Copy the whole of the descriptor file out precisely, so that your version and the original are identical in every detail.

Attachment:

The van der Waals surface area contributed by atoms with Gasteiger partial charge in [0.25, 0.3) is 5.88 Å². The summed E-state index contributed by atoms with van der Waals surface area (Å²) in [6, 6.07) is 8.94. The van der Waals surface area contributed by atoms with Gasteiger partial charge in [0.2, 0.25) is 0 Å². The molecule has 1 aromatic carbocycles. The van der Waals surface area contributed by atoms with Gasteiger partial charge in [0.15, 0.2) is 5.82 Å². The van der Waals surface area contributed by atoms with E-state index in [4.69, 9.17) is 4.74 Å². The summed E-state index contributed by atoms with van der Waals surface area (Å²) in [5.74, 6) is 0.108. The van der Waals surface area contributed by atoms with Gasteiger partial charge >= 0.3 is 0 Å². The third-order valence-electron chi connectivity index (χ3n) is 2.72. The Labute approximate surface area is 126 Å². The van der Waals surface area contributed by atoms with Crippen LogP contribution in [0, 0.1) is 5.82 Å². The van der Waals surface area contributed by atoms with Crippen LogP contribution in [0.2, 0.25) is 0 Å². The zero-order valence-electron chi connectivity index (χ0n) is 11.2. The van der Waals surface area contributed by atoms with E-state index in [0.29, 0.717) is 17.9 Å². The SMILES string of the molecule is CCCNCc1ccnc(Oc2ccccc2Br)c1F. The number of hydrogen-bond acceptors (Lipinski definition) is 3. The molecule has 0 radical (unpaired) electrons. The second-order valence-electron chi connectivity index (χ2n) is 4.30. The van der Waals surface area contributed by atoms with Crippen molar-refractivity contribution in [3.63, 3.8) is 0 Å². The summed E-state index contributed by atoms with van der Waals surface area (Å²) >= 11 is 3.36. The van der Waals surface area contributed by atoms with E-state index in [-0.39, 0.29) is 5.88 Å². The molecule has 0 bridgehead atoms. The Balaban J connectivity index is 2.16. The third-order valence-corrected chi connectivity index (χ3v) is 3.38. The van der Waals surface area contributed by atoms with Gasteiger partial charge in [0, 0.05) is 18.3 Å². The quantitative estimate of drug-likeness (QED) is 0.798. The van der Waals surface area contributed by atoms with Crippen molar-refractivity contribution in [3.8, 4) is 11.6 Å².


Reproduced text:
The van der Waals surface area contributed by atoms with Gasteiger partial charge in [0.25, 0.3) is 5.88 Å². The summed E-state index contributed by atoms with van der Waals surface area (Å²) in [6, 6.07) is 8.94. The van der Waals surface area contributed by atoms with Gasteiger partial charge in [0.2, 0.25) is 0 Å². The molecule has 1 aromatic carbocycles. The van der Waals surface area contributed by atoms with Gasteiger partial charge in [0.15, 0.2) is 5.82 Å². The van der Waals surface area contributed by atoms with E-state index in [4.69, 9.17) is 4.74 Å². The summed E-state index contributed by atoms with van der Waals surface area (Å²) in [5.74, 6) is 0.108. The van der Waals surface area contributed by atoms with Gasteiger partial charge >= 0.3 is 0 Å². The third-order valence-electron chi connectivity index (χ3n) is 2.72. The Labute approximate surface area is 126 Å². The van der Waals surface area contributed by atoms with Crippen LogP contribution in [0, 0.1) is 5.82 Å². The van der Waals surface area contributed by atoms with Crippen LogP contribution in [0.2, 0.25) is 0 Å². The zero-order valence-electron chi connectivity index (χ0n) is 11.2. The van der Waals surface area contributed by atoms with E-state index in [0.29, 0.717) is 17.9 Å². The SMILES string of the molecule is CCCNCc1ccnc(Oc2ccccc2Br)c1F. The number of hydrogen-bond acceptors (Lipinski definition) is 3. The molecule has 0 radical (unpaired) electrons. The second-order valence-electron chi connectivity index (χ2n) is 4.30. The van der Waals surface area contributed by atoms with Crippen molar-refractivity contribution in [3.63, 3.8) is 0 Å². The summed E-state index contributed by atoms with van der Waals surface area (Å²) >= 11 is 3.36. The van der Waals surface area contributed by atoms with E-state index in [-0.39, 0.29) is 5.88 Å². The molecule has 0 bridgehead atoms. The Balaban J connectivity index is 2.16. The third-order valence-corrected chi connectivity index (χ3v) is 3.38. The van der Waals surface area contributed by atoms with Gasteiger partial charge in [0, 0.05) is 18.3 Å². The quantitative estimate of drug-likeness (QED) is 0.798. The van der Waals surface area contributed by atoms with Crippen molar-refractivity contribution in [3.8, 4) is 11.6 Å².